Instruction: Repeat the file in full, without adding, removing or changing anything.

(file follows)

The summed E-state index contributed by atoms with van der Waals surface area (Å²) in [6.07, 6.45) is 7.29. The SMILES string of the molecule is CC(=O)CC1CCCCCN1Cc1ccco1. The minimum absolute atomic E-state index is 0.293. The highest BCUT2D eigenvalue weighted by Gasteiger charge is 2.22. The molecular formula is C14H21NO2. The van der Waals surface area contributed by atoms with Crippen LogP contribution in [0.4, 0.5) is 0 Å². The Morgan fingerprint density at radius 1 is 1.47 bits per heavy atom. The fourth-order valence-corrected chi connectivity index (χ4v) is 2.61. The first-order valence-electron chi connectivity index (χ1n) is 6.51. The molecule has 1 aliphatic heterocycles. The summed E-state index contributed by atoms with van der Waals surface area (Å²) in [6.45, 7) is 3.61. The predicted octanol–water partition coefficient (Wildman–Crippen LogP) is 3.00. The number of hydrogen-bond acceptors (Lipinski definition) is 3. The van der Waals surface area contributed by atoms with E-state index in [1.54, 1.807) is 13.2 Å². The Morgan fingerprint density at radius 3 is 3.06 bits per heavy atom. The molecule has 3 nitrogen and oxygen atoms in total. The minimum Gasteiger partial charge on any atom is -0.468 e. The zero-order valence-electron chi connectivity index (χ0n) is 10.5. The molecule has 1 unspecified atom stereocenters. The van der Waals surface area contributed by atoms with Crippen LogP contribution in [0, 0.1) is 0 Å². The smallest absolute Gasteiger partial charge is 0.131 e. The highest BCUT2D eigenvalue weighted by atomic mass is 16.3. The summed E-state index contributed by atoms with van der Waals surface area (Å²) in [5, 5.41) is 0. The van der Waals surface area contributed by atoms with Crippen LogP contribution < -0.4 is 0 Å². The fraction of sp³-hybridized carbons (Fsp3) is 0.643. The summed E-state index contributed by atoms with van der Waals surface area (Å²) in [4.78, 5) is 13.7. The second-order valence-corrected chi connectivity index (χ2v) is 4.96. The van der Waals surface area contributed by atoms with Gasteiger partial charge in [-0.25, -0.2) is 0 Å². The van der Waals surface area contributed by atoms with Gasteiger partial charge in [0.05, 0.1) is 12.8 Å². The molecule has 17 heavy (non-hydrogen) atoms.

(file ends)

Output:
The summed E-state index contributed by atoms with van der Waals surface area (Å²) in [6.07, 6.45) is 7.29. The SMILES string of the molecule is CC(=O)CC1CCCCCN1Cc1ccco1. The minimum absolute atomic E-state index is 0.293. The highest BCUT2D eigenvalue weighted by Gasteiger charge is 2.22. The molecular formula is C14H21NO2. The van der Waals surface area contributed by atoms with Crippen LogP contribution in [0.4, 0.5) is 0 Å². The Morgan fingerprint density at radius 1 is 1.47 bits per heavy atom. The fourth-order valence-corrected chi connectivity index (χ4v) is 2.61. The first-order valence-electron chi connectivity index (χ1n) is 6.51. The molecule has 1 aliphatic heterocycles. The summed E-state index contributed by atoms with van der Waals surface area (Å²) in [6.45, 7) is 3.61. The predicted octanol–water partition coefficient (Wildman–Crippen LogP) is 3.00. The number of hydrogen-bond acceptors (Lipinski definition) is 3. The van der Waals surface area contributed by atoms with E-state index in [1.54, 1.807) is 13.2 Å². The Morgan fingerprint density at radius 3 is 3.06 bits per heavy atom. The molecule has 3 nitrogen and oxygen atoms in total. The minimum Gasteiger partial charge on any atom is -0.468 e. The zero-order valence-electron chi connectivity index (χ0n) is 10.5. The molecule has 1 unspecified atom stereocenters. The van der Waals surface area contributed by atoms with Crippen LogP contribution in [0, 0.1) is 0 Å². The smallest absolute Gasteiger partial charge is 0.131 e. The highest BCUT2D eigenvalue weighted by atomic mass is 16.3. The summed E-state index contributed by atoms with van der Waals surface area (Å²) in [5, 5.41) is 0. The van der Waals surface area contributed by atoms with Crippen LogP contribution < -0.4 is 0 Å². The fraction of sp³-hybridized carbons (Fsp3) is 0.643. The summed E-state index contributed by atoms with van der Waals surface area (Å²) in [4.78, 5) is 13.7. The second-order valence-corrected chi connectivity index (χ2v) is 4.96. The van der Waals surface area contributed by atoms with Gasteiger partial charge in [-0.25, -0.2) is 0 Å². The van der Waals surface area contributed by atoms with Gasteiger partial charge in [0.05, 0.1) is 12.8 Å². The molecule has 17 heavy (non-hydrogen) atoms.